DRUG WAR BRIEFS: Marijuana and Religion

November 28- The Hawaii Tribune-Herald reports: Proposed Police Department rules have been expanded to cover investigations of religious use of marijuana - but the provisions aren't what marijuana advocates wanted.

The proposed rules say it will be up to the courts - and not the police - to decide whether a suspect's "claimed religion" qualifies him to use marijuana legally.

Under the rules, police would still arrest the person claiming a religious exemption but the arresting officer would be required to document the defendant's religious claims and include them in a police report.

"Marijuana is against the law," said Capt. James Day. "We have to enforce the law. If the Legislature changes the law then we do what the law says."

Kona resident Dennis Shields and Puna resident Jonathan Adler have used religious defenses in court against marijuana charges, contending that it is a sacrament in the Religion of Jesus Church. Shields lost his case and Adler's, which ended in a mistrial, is scheduled to be heard again in January.

Both men say they're unhappy with the language in the Police Department's new proposed rules.

"We really do not find the rules acceptable unless they recognize registered religious use," said Adler, who has announced plans to seek the Green Party's nomination for governor. "Our activities remain legal whether the police recognize them or not."

Shields says the state can't take away his religious freedom without passing a constitutional amendment. "The fact that there is no amendment prohibiting the religious use of cannabis means that any rule or regulation is unconstitutional on its face," Shields said.

Roger Christie, who claims a religious exemption for marijuana, said he is encouraged by the religious section in the proposed police rules. "Even though this isn't the end-all decision, this is a positive increment," Christie said. "We're going to have a glorious victory here, I'm sure."

November 30- Associated Press reports: Congress is ready to cut more than $100 million from the Bush administration's request for counternarcotics programs in the Andes, congressional aides said.

Opponents of President Bush's $731 million request cited problems with the programs including human rights abuses by soldiers, fear of deepening U.S. involvement in South American jungles and skepticism over the programs' effectiveness.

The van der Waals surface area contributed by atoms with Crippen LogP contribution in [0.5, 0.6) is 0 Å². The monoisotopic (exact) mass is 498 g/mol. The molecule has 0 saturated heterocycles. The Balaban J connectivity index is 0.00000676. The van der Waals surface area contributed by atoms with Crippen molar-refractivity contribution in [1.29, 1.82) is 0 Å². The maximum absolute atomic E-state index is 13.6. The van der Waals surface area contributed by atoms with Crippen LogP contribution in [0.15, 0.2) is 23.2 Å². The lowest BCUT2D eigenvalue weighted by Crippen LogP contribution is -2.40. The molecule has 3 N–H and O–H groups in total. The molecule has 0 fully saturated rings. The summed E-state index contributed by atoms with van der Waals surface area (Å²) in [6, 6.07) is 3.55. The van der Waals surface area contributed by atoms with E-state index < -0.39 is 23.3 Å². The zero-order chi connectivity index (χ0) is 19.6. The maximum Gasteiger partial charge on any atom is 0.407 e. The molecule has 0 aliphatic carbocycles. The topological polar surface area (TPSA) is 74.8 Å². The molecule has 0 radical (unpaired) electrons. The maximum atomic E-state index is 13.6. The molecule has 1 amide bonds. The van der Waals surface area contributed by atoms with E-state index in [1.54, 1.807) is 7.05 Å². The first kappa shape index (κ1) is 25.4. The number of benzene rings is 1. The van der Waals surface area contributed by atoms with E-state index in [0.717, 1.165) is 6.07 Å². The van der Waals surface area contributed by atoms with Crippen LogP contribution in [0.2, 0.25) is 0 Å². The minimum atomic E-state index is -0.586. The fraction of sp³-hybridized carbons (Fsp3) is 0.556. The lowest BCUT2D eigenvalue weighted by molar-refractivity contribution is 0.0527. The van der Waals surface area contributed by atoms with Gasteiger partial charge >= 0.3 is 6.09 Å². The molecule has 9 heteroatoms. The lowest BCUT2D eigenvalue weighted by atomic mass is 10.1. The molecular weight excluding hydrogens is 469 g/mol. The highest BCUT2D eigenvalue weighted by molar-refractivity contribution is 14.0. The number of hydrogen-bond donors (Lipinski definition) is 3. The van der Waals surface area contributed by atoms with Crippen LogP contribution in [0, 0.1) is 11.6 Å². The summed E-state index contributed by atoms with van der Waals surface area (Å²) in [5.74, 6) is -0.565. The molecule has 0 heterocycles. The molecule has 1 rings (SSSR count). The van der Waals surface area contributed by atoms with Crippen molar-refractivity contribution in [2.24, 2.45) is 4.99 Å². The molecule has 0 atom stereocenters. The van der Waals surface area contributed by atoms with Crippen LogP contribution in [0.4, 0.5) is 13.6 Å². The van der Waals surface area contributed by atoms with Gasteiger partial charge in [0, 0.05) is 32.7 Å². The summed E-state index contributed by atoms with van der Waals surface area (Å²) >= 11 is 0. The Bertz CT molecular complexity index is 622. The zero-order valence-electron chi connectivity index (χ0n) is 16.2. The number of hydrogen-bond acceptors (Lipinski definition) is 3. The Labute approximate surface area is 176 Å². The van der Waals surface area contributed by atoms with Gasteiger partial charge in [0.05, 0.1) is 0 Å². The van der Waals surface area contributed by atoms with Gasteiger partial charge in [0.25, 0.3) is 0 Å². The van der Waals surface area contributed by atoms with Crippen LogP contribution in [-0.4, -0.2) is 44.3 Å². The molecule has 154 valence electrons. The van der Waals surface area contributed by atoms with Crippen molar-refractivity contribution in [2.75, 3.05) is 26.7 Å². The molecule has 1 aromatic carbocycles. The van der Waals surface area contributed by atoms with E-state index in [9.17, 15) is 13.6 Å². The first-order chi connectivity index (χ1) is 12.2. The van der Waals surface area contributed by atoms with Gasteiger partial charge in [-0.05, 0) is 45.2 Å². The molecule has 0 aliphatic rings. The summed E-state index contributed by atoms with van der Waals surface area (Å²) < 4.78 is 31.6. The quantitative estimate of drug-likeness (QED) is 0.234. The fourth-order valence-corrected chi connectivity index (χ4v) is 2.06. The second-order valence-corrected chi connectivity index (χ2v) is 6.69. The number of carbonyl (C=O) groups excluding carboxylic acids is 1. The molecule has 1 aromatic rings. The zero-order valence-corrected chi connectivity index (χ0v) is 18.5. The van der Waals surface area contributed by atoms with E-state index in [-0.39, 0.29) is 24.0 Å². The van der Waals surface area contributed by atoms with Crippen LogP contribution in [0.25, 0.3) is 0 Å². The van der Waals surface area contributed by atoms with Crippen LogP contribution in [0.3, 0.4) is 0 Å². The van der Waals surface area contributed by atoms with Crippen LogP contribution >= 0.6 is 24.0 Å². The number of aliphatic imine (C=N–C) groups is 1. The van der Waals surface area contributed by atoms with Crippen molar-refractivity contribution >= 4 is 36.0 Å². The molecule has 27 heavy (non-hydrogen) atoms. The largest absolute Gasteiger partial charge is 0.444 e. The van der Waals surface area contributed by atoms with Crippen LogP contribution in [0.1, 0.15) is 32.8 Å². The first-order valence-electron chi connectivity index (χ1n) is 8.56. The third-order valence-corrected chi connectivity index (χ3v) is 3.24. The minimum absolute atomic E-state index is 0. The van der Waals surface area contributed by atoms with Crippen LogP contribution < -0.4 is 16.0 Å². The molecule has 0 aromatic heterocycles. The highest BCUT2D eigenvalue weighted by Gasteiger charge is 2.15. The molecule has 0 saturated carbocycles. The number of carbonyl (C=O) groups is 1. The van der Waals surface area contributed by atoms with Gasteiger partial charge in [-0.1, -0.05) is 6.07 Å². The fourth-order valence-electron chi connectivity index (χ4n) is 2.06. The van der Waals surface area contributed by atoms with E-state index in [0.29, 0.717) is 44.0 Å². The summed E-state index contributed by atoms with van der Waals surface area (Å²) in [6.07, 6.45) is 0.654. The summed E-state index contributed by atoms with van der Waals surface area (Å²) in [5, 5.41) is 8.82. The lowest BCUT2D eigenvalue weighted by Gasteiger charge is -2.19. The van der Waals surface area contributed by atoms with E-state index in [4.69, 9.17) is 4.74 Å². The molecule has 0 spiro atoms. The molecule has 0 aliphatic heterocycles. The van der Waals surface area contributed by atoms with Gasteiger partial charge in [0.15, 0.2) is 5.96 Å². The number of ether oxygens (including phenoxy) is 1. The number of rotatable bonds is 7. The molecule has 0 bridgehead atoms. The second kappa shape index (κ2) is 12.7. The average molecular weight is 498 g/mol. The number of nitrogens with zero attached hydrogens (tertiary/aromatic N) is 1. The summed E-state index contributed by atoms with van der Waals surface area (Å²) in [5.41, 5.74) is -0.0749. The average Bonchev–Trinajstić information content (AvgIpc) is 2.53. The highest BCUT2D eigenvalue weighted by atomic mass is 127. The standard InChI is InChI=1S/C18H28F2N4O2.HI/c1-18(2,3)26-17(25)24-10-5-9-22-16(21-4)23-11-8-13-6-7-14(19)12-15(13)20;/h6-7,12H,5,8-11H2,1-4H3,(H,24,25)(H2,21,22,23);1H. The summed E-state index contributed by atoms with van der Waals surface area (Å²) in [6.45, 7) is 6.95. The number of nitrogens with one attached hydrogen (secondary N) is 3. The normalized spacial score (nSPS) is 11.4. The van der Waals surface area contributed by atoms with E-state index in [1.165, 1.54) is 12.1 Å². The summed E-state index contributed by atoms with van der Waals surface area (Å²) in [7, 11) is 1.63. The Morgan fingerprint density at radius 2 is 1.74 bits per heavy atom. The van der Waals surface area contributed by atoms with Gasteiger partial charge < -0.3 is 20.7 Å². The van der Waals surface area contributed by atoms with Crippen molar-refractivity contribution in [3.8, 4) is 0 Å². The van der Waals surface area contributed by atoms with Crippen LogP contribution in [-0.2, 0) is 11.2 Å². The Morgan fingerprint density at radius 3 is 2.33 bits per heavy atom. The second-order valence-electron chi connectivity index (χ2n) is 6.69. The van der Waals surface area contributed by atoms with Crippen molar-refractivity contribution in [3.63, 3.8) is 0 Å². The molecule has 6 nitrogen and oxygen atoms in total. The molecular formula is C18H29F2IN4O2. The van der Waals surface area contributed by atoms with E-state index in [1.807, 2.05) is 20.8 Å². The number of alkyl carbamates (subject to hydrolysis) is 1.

Under a tentative agreement by House-Senate conferees, Colombia's military would have to improve its human rights record to receive any money. Also, the United States would have to offer alternative crops to farmers in areas where drug crops are to be fumigated, said the aides, who spoke Thursday on condition they not be identified.

Many lawmakers have become skeptical about the Andean drug fight. They worry about the Colombian military's links to rights abuses and the possibility the United States could be drawn into Colombia's guerrilla war. They also question whether the aid will reduce drug use in the United States.

Lawmakers also put new restrictions on U.S.-financed aerial drug spraying in Colombia. Farmers complain that spraying has destroyed legal crops, hurt livestock and caused health problems. U.S. officials say the herbicide, glyphosate, is carefully targeted and causes no serious problems.

December 1- The (UK) Guardian reports: Three patrons of Britain's first ever Dutch-style coffee house have been arrested after a pro-cannabis demonstration.

The men were arrested after 40 demonstrators marched from the Dutch Experience cafe in Stockport to the local police station. The Laugh at the Law demonstration was organised to call for the legalisation of cannabis.

Protesters were also showing their support for the Dutch Experience cafe-owner Colin Davies, who has been remanded in custody following a raid on the premises last week.

He faces charges of permitting premises to be used for the smoking of cannabis, possessing cannabis with intent to supply, possessing a controlled drug and being concerned with the supply of cannabis.

Send tips and comments to Kevin Nelson at kcnelson@premier1.net.

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